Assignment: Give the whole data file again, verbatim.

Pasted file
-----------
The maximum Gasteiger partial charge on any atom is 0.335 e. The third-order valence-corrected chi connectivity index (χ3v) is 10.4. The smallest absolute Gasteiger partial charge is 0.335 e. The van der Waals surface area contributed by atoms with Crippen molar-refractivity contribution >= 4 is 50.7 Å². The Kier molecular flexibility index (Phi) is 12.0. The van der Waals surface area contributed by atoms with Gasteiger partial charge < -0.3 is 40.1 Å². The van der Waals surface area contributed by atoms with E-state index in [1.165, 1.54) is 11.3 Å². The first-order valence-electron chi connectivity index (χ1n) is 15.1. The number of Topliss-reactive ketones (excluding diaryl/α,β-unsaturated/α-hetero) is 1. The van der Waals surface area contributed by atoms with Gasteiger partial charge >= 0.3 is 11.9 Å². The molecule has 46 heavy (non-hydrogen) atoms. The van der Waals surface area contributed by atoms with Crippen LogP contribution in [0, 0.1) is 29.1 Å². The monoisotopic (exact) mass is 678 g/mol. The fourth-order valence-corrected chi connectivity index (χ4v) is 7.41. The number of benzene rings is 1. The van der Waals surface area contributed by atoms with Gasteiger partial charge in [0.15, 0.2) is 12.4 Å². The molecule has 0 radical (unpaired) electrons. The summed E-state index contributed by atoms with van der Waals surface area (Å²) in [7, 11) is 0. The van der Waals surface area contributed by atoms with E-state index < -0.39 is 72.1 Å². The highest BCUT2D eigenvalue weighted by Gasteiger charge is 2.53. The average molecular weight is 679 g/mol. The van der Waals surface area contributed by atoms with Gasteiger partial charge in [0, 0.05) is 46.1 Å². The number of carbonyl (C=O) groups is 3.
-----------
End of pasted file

The maximum Gasteiger partial charge on any atom is 0.335 e. The third-order valence-corrected chi connectivity index (χ3v) is 10.4. The smallest absolute Gasteiger partial charge is 0.335 e. The van der Waals surface area contributed by atoms with Crippen molar-refractivity contribution >= 4 is 50.7 Å². The Kier molecular flexibility index (Phi) is 12.0. The van der Waals surface area contributed by atoms with Gasteiger partial charge < -0.3 is 40.1 Å². The van der Waals surface area contributed by atoms with E-state index in [1.165, 1.54) is 11.3 Å². The first-order valence-electron chi connectivity index (χ1n) is 15.1. The number of Topliss-reactive ketones (excluding diaryl/α,β-unsaturated/α-hetero) is 1. The van der Waals surface area contributed by atoms with Gasteiger partial charge >= 0.3 is 11.9 Å². The molecule has 46 heavy (non-hydrogen) atoms. The van der Waals surface area contributed by atoms with Crippen LogP contribution in [0, 0.1) is 29.1 Å². The monoisotopic (exact) mass is 678 g/mol. The fourth-order valence-corrected chi connectivity index (χ4v) is 7.41. The number of benzene rings is 1. The van der Waals surface area contributed by atoms with Gasteiger partial charge in [0.15, 0.2) is 12.4 Å². The molecule has 0 radical (unpaired) electrons. The summed E-state index contributed by atoms with van der Waals surface area (Å²) in [7, 11) is 0. The van der Waals surface area contributed by atoms with E-state index < -0.39 is 72.1 Å². The highest BCUT2D eigenvalue weighted by Gasteiger charge is 2.53. The average molecular weight is 679 g/mol. The van der Waals surface area contributed by atoms with Gasteiger partial charge in [0, 0.05) is 46.1 Å². The number of carbonyl (C=O) groups is 3.